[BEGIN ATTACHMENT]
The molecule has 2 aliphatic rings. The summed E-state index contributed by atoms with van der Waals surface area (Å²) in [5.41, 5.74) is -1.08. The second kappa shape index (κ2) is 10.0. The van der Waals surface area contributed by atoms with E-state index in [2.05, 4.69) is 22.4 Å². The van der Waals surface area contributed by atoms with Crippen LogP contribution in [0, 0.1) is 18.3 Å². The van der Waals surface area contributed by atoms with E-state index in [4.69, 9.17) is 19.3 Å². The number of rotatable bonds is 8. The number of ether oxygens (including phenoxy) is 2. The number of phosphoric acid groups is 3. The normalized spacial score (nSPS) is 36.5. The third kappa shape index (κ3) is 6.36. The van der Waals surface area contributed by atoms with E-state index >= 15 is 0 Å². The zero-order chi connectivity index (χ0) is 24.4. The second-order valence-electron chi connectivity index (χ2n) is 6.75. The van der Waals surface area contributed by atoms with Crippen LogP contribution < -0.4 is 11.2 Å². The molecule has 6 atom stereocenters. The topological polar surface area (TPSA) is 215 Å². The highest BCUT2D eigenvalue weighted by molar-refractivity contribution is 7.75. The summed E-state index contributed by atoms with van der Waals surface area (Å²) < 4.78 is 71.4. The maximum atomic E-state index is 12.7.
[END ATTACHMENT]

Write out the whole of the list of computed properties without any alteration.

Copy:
The molecule has 2 aliphatic rings. The summed E-state index contributed by atoms with van der Waals surface area (Å²) in [5.41, 5.74) is -1.08. The second kappa shape index (κ2) is 10.0. The van der Waals surface area contributed by atoms with E-state index in [2.05, 4.69) is 22.4 Å². The van der Waals surface area contributed by atoms with Crippen LogP contribution in [0, 0.1) is 18.3 Å². The van der Waals surface area contributed by atoms with E-state index in [4.69, 9.17) is 19.3 Å². The number of rotatable bonds is 8. The number of ether oxygens (including phenoxy) is 2. The number of phosphoric acid groups is 3. The normalized spacial score (nSPS) is 36.5. The third kappa shape index (κ3) is 6.36. The van der Waals surface area contributed by atoms with E-state index >= 15 is 0 Å². The zero-order chi connectivity index (χ0) is 24.4. The second-order valence-electron chi connectivity index (χ2n) is 6.75. The van der Waals surface area contributed by atoms with Crippen LogP contribution < -0.4 is 11.2 Å². The molecule has 6 atom stereocenters. The topological polar surface area (TPSA) is 215 Å². The highest BCUT2D eigenvalue weighted by molar-refractivity contribution is 7.75. The summed E-state index contributed by atoms with van der Waals surface area (Å²) < 4.78 is 71.4. The maximum atomic E-state index is 12.7.